Am I forgetting anything? Oh yes. I can even cope with much of Springfield going from a gritty, working-class city to a depressed hellhole with a nearly nonexistent middle class. Shit happens. But why is it that nearly every one of my childhood recreation areas has vanished?
Photo: the Lumae Street side of the Monkey Trail. It's not blocked by a fence, but it's too overgrown to drive a bike into, never mind a car.
I’m taking a deep breath.
O.K. Now that I’ve calmed down a bit, I know full well that the Monkey Trail isn’t missed much in the neighborhood. Hell, kids these days would rather play computer games than ride through the Monkey Trail. Indeed, what was known as “going out to play” when I was growing up—unsupervised by adults—is all but missing in the lives of today’s kids. They’re busy with structured activities, watching TV, and texting and talking on cell phones. Now there’s actually a movement among early childhood experts to “fight for free play,” and they insist the lack of the kinds of play that foster creative thinking and innovation will put the next generation of Americans at a disadvantage in the global economy.
They point to eight to ten fewer hours of free play time per week for the average American child in the past 25 years, and I’m inclined to believe them. When was the last time you have seen kids playing without a grownup monitoring the situation? We’ve got to save the country’s future, and it all starts with places such as the Monkey Trail, where kids can, well, act like little monkeys.
Remember playing on vacant lots when you were a kid? A journalism professor I knew at Boston University, Ellen Ruppel Shell, wrote a 1994 article in Smithsonian magazine that summed up the problem of disappearing “open play” places. In your childhood, she pointed out, “There was a vacant lot or open field, a building site or back alley where you fled from time to time to escape adult judgment and scrutiny. There, far from a guardian's watchful eye, you and your friends made your own laws, appointed your own leaders, settled you own disputes. But the landscape of childhood has changed dramatically. Those vacant lots and open fields have given way to the push of progress— have been paved into parking lots or built into shopping malls and subdivisions.”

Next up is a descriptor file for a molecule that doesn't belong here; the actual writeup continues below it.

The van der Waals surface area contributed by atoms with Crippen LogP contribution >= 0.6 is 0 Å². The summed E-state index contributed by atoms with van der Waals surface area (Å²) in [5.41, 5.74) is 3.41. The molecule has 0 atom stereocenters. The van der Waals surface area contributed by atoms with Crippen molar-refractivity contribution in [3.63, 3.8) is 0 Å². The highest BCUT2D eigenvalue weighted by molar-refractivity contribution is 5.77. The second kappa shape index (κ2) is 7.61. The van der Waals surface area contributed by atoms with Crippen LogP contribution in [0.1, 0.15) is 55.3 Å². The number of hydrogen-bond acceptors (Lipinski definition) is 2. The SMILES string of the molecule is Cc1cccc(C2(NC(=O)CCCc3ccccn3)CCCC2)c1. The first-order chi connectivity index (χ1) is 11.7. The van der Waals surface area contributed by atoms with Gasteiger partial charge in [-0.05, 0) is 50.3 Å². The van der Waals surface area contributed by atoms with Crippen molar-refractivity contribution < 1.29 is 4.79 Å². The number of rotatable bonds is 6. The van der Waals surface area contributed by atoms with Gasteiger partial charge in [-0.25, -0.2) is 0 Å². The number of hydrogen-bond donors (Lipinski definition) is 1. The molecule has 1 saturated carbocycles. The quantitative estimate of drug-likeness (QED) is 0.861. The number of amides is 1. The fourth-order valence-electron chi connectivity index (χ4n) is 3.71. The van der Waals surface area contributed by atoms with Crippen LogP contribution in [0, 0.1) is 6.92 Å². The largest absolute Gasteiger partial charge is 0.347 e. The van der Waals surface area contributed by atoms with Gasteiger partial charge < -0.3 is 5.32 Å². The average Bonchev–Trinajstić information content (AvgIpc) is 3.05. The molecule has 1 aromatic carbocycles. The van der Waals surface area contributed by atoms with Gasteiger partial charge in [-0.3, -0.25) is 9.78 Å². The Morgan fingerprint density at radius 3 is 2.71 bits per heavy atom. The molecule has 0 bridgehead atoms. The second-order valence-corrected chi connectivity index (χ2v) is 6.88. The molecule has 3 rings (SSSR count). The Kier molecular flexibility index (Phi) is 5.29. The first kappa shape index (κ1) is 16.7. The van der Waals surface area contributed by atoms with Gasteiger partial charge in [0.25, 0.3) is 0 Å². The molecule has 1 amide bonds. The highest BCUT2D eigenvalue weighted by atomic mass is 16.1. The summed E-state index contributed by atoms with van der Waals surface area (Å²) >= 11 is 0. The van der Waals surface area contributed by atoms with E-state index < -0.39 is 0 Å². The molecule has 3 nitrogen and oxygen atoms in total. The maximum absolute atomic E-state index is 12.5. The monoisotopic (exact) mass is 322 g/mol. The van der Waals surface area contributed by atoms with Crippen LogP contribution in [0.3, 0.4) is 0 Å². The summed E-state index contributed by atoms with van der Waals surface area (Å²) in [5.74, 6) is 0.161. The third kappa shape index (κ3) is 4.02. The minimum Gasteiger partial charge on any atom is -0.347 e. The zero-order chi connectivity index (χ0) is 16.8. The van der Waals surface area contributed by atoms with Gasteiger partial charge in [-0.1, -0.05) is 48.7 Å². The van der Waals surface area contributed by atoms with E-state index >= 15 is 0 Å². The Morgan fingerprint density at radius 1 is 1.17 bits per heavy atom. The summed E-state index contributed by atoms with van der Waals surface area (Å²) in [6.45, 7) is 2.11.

PBS even produced a documentary, book, and outreach project last year about the vital importance of open-ended creative play for the healthy development of children. This kind of play is disappearing from children’s lives as their access to woods, fields, vacant lots, parks, and other semi-wild play spaces is diminishing.
These people are right! Do you think we would have had the wherewithal and imagination to drive cars through the Monkey Trail if we had never driven our bikes through it?
I want the Monkey Trail back, dammit, and America’s competitiveness depends on such places, where kids can be kids. Let’s take back the Monkey Trail. The fence is preventing children from a good time. Destroy it, and they will come. It’s time to drive a car through this barrier to the neighborhood kids’ imagination and clear a path through to the other side. C’mon, who’s with me? What? No one wants to drive through the Monkey Trail? Come to think of it, that fence looks pretty sturdy. But so did the Berlin Wall.
Mayor Sarno, if the city of Springfield built that fence blocking the Monkey Trail, the city can dismantle it. It must crumble, like the oppressive wall in the Pink Floyd movie The Wall. Won’t somebody think of the children?
Mayor Sarno, tear down that fence.
Whew, I knew I was going somewhere with that diatribe. Of course, you know I was just kidding about plowing down that fence. In reality, the Monkey Trail is probably part of somebody's yard now, and it would be inadvisable, unsafe—and illegal—to drive your car through it. So just ride through the Monkey Trail in your imagination...and let your kids play by themselves once in a while!